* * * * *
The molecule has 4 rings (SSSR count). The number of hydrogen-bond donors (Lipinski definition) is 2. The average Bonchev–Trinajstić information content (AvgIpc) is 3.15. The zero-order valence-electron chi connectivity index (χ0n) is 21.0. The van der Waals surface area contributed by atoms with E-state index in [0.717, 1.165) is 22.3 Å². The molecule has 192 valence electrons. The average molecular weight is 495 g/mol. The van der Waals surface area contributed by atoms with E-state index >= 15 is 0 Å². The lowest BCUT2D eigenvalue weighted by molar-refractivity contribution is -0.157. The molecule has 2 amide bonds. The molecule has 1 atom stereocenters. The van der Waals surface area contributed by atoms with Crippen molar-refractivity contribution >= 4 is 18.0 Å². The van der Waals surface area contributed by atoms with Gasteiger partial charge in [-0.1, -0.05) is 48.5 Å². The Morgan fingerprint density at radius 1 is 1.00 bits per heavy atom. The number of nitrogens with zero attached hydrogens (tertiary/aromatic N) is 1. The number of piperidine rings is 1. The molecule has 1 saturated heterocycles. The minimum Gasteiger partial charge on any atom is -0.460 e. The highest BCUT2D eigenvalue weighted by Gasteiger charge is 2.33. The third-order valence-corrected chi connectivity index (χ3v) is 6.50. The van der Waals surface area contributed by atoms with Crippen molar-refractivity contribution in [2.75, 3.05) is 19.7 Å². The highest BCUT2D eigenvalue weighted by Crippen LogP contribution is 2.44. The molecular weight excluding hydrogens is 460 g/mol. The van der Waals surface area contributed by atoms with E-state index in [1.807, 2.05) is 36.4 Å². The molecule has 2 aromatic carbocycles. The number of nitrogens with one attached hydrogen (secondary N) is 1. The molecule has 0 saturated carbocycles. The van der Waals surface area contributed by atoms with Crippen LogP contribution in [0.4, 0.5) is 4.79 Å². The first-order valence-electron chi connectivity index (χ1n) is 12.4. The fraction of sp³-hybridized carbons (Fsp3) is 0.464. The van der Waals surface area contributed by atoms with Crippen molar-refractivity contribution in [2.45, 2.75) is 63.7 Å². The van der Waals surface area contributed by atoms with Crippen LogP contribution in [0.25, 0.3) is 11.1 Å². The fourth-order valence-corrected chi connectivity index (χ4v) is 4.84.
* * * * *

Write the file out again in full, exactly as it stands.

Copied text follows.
The molecule has 4 rings (SSSR count). The number of hydrogen-bond donors (Lipinski definition) is 2. The average Bonchev–Trinajstić information content (AvgIpc) is 3.15. The zero-order valence-electron chi connectivity index (χ0n) is 21.0. The van der Waals surface area contributed by atoms with E-state index in [0.717, 1.165) is 22.3 Å². The molecule has 192 valence electrons. The average molecular weight is 495 g/mol. The van der Waals surface area contributed by atoms with E-state index >= 15 is 0 Å². The lowest BCUT2D eigenvalue weighted by molar-refractivity contribution is -0.157. The molecule has 2 amide bonds. The molecule has 1 atom stereocenters. The van der Waals surface area contributed by atoms with Crippen molar-refractivity contribution >= 4 is 18.0 Å². The van der Waals surface area contributed by atoms with Gasteiger partial charge in [-0.1, -0.05) is 48.5 Å². The Morgan fingerprint density at radius 1 is 1.00 bits per heavy atom. The number of nitrogens with zero attached hydrogens (tertiary/aromatic N) is 1. The number of piperidine rings is 1. The molecule has 1 saturated heterocycles. The minimum Gasteiger partial charge on any atom is -0.460 e. The highest BCUT2D eigenvalue weighted by Gasteiger charge is 2.33. The third-order valence-corrected chi connectivity index (χ3v) is 6.50. The van der Waals surface area contributed by atoms with Crippen molar-refractivity contribution in [2.75, 3.05) is 19.7 Å². The highest BCUT2D eigenvalue weighted by Crippen LogP contribution is 2.44. The molecular weight excluding hydrogens is 460 g/mol. The van der Waals surface area contributed by atoms with E-state index in [1.807, 2.05) is 36.4 Å². The molecule has 2 aromatic carbocycles. The number of nitrogens with one attached hydrogen (secondary N) is 1. The molecule has 0 saturated carbocycles. The van der Waals surface area contributed by atoms with Crippen LogP contribution in [0.4, 0.5) is 4.79 Å². The first-order valence-electron chi connectivity index (χ1n) is 12.4. The fraction of sp³-hybridized carbons (Fsp3) is 0.464. The van der Waals surface area contributed by atoms with Crippen molar-refractivity contribution in [2.45, 2.75) is 63.7 Å². The van der Waals surface area contributed by atoms with Crippen LogP contribution in [0.25, 0.3) is 11.1 Å². The fourth-order valence-corrected chi connectivity index (χ4v) is 4.84.